Volume One Number Four
Consolidation of Portland
Central City Centennial Celebration
Portland, Oregon 1891-1991
Consolidation of Three Cities:
Portland, Albina & East Portland
The Consolidation Wins Big
June 2 -- No election has ever taken place in Portland, or in Oregon, in which the people took so lively an interest. Consolidation was a question of vital interest to all, and the watchword was "work and vote." All put their shoulders to the wheel and gave a strong push and a push together.
Too long have the people of Portland neglected public affairs. It was not so yesterday. Every man, consolidationist and anti-consolidationalist went to the polls with a determination to vote and stayed there until he cast his vote, no matter how long the line. Business men were seen in line in the First Ward who had never been known to take part in elections before. Public sentiment was worked up the highest pitch. There was centralization of forces, concentration of energy, unity of interest and devotion to the issue. These, combined, won the day.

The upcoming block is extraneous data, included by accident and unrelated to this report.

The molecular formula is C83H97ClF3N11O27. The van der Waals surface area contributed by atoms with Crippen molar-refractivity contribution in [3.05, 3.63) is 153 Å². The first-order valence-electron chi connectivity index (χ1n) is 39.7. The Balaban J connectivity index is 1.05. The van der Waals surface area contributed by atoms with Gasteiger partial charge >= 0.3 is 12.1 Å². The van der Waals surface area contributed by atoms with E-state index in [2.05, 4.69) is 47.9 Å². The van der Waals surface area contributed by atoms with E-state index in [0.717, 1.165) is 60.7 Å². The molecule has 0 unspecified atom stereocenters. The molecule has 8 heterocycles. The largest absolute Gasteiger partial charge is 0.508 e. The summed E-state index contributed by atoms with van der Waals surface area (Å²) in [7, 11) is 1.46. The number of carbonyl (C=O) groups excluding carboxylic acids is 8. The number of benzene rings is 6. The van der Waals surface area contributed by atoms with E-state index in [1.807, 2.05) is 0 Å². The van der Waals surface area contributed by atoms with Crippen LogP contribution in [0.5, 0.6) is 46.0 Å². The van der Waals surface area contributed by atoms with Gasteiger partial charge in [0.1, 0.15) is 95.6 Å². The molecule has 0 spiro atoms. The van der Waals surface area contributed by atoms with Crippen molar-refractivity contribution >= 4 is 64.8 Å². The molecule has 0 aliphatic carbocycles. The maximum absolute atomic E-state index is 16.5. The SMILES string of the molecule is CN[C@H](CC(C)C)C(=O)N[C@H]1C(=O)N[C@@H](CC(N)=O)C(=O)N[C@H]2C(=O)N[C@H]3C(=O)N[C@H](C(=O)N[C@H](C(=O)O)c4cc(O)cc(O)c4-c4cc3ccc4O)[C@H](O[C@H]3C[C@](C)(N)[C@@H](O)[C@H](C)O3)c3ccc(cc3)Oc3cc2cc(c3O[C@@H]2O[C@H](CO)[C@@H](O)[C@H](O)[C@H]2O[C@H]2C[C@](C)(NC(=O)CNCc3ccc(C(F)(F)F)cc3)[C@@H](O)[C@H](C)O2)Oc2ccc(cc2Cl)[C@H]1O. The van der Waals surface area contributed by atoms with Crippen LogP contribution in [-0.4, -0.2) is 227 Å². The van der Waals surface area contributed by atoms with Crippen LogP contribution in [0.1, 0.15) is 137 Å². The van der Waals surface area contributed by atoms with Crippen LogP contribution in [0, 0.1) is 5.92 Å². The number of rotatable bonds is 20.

The City of Portland Triumphs
July 1 -- Consolidation is now a fact. The elections of June 1 and June 15 have brought about a new city entity, the city of Portland, comprising the old civic structures of Albina, East Portland, and the town on the west bank, named by a flip of a coin.
Now, on July 1, 1891, We face a new future as the largest western city north of San Francisco. The old corrupt city administration has been usurped, and a new breathe of responsible city government has been installed. The citizens of the city of Portland can look forward to the future with pride and a sense of accomplishment. --Morning Oregonian
Our fourth edition, The Consolidation of Portland, was devoted entirely to commemorating the 100th anniversary of the consolidation of Portland, East Portland and Albina. This edition was sponsored by the Portland Oregon Visitors Association (POVA) and the Oregon Historical Society (OHS). On the day of celebration, July 1, 1991, the editor handed out newspapers while walking in the parade right behind Mayor Bud Clark's horse-drawn carriage.
Bridget E. Smith, editor & publisher
Email | Home Page | Historic Headlines
Published in Portland, Oregon